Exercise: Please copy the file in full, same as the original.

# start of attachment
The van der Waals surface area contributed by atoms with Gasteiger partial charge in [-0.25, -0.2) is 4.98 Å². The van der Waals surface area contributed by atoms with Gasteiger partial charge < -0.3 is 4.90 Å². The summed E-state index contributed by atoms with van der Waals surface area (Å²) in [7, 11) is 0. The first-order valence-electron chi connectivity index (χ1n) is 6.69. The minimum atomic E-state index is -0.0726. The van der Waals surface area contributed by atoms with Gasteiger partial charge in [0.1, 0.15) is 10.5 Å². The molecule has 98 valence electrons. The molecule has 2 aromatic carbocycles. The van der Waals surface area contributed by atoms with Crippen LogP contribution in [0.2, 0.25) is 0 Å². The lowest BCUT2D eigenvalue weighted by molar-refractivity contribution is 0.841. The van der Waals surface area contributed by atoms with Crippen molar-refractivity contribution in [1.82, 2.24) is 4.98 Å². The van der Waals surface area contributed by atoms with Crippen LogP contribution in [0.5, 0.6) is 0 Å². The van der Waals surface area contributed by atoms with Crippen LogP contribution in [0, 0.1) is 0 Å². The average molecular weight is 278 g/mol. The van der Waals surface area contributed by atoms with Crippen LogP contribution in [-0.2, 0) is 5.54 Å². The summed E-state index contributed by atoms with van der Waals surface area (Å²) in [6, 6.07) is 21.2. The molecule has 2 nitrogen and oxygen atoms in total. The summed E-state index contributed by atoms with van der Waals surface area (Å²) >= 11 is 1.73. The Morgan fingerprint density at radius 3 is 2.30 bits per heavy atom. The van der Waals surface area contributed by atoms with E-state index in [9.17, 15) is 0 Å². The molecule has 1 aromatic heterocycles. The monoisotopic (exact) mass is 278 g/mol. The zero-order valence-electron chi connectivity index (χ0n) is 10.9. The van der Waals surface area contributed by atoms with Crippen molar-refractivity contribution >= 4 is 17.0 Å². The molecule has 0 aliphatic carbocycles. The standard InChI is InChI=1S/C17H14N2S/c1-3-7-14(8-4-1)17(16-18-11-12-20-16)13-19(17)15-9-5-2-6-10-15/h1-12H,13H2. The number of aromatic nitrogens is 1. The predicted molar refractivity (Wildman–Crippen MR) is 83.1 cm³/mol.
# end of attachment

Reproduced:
The van der Waals surface area contributed by atoms with Gasteiger partial charge in [-0.25, -0.2) is 4.98 Å². The van der Waals surface area contributed by atoms with Gasteiger partial charge < -0.3 is 4.90 Å². The summed E-state index contributed by atoms with van der Waals surface area (Å²) in [7, 11) is 0. The first-order valence-electron chi connectivity index (χ1n) is 6.69. The minimum atomic E-state index is -0.0726. The van der Waals surface area contributed by atoms with Gasteiger partial charge in [0.1, 0.15) is 10.5 Å². The molecule has 98 valence electrons. The molecule has 2 aromatic carbocycles. The van der Waals surface area contributed by atoms with Crippen LogP contribution in [0.2, 0.25) is 0 Å². The lowest BCUT2D eigenvalue weighted by molar-refractivity contribution is 0.841. The van der Waals surface area contributed by atoms with Crippen molar-refractivity contribution in [1.82, 2.24) is 4.98 Å². The van der Waals surface area contributed by atoms with Crippen LogP contribution in [0.5, 0.6) is 0 Å². The van der Waals surface area contributed by atoms with Crippen LogP contribution in [0, 0.1) is 0 Å². The average molecular weight is 278 g/mol. The van der Waals surface area contributed by atoms with Crippen LogP contribution in [-0.2, 0) is 5.54 Å². The summed E-state index contributed by atoms with van der Waals surface area (Å²) in [6, 6.07) is 21.2. The molecule has 2 nitrogen and oxygen atoms in total. The summed E-state index contributed by atoms with van der Waals surface area (Å²) >= 11 is 1.73. The Morgan fingerprint density at radius 3 is 2.30 bits per heavy atom. The van der Waals surface area contributed by atoms with E-state index in [9.17, 15) is 0 Å². The molecule has 1 aromatic heterocycles. The monoisotopic (exact) mass is 278 g/mol. The zero-order valence-electron chi connectivity index (χ0n) is 10.9. The van der Waals surface area contributed by atoms with Crippen molar-refractivity contribution >= 4 is 17.0 Å². The molecule has 0 aliphatic carbocycles. The standard InChI is InChI=1S/C17H14N2S/c1-3-7-14(8-4-1)17(16-18-11-12-20-16)13-19(17)15-9-5-2-6-10-15/h1-12H,13H2. The number of aromatic nitrogens is 1. The predicted molar refractivity (Wildman–Crippen MR) is 83.1 cm³/mol.